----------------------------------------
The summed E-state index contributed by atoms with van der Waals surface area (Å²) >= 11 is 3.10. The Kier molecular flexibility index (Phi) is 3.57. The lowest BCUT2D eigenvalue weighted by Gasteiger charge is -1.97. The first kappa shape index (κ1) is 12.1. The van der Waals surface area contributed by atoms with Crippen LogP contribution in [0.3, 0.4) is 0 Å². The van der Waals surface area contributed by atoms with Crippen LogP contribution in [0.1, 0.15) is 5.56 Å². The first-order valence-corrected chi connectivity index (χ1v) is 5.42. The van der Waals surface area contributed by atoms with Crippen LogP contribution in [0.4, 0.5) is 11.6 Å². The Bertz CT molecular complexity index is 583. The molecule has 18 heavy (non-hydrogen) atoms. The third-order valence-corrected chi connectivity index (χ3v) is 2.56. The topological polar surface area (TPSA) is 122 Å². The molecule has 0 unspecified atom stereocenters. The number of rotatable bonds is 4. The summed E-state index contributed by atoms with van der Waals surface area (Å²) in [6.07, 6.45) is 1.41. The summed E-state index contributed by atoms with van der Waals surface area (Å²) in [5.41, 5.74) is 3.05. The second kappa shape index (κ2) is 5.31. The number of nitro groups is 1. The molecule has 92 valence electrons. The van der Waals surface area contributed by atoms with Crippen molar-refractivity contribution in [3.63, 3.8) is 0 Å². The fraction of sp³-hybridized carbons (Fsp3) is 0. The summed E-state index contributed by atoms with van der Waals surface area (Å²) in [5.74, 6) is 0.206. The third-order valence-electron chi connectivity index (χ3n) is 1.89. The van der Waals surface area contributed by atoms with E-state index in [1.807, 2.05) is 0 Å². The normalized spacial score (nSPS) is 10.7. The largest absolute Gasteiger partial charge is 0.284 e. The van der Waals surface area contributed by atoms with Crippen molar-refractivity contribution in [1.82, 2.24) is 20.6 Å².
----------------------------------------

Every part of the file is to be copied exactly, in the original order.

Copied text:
The summed E-state index contributed by atoms with van der Waals surface area (Å²) >= 11 is 3.10. The Kier molecular flexibility index (Phi) is 3.57. The lowest BCUT2D eigenvalue weighted by Gasteiger charge is -1.97. The first kappa shape index (κ1) is 12.1. The van der Waals surface area contributed by atoms with Crippen LogP contribution in [0.3, 0.4) is 0 Å². The van der Waals surface area contributed by atoms with Crippen LogP contribution in [0.1, 0.15) is 5.56 Å². The first-order valence-corrected chi connectivity index (χ1v) is 5.42. The van der Waals surface area contributed by atoms with Crippen LogP contribution in [0.4, 0.5) is 11.6 Å². The Bertz CT molecular complexity index is 583. The molecule has 18 heavy (non-hydrogen) atoms. The third-order valence-corrected chi connectivity index (χ3v) is 2.56. The topological polar surface area (TPSA) is 122 Å². The molecule has 0 unspecified atom stereocenters. The number of rotatable bonds is 4. The summed E-state index contributed by atoms with van der Waals surface area (Å²) in [6.07, 6.45) is 1.41. The summed E-state index contributed by atoms with van der Waals surface area (Å²) in [5.41, 5.74) is 3.05. The second kappa shape index (κ2) is 5.31. The number of nitro groups is 1. The molecule has 92 valence electrons. The van der Waals surface area contributed by atoms with Crippen molar-refractivity contribution in [3.63, 3.8) is 0 Å². The fraction of sp³-hybridized carbons (Fsp3) is 0. The summed E-state index contributed by atoms with van der Waals surface area (Å²) in [5.74, 6) is 0.206. The third-order valence-electron chi connectivity index (χ3n) is 1.89. The van der Waals surface area contributed by atoms with E-state index in [1.807, 2.05) is 0 Å². The normalized spacial score (nSPS) is 10.7. The largest absolute Gasteiger partial charge is 0.284 e. The van der Waals surface area contributed by atoms with Crippen molar-refractivity contribution in [1.82, 2.24) is 20.6 Å².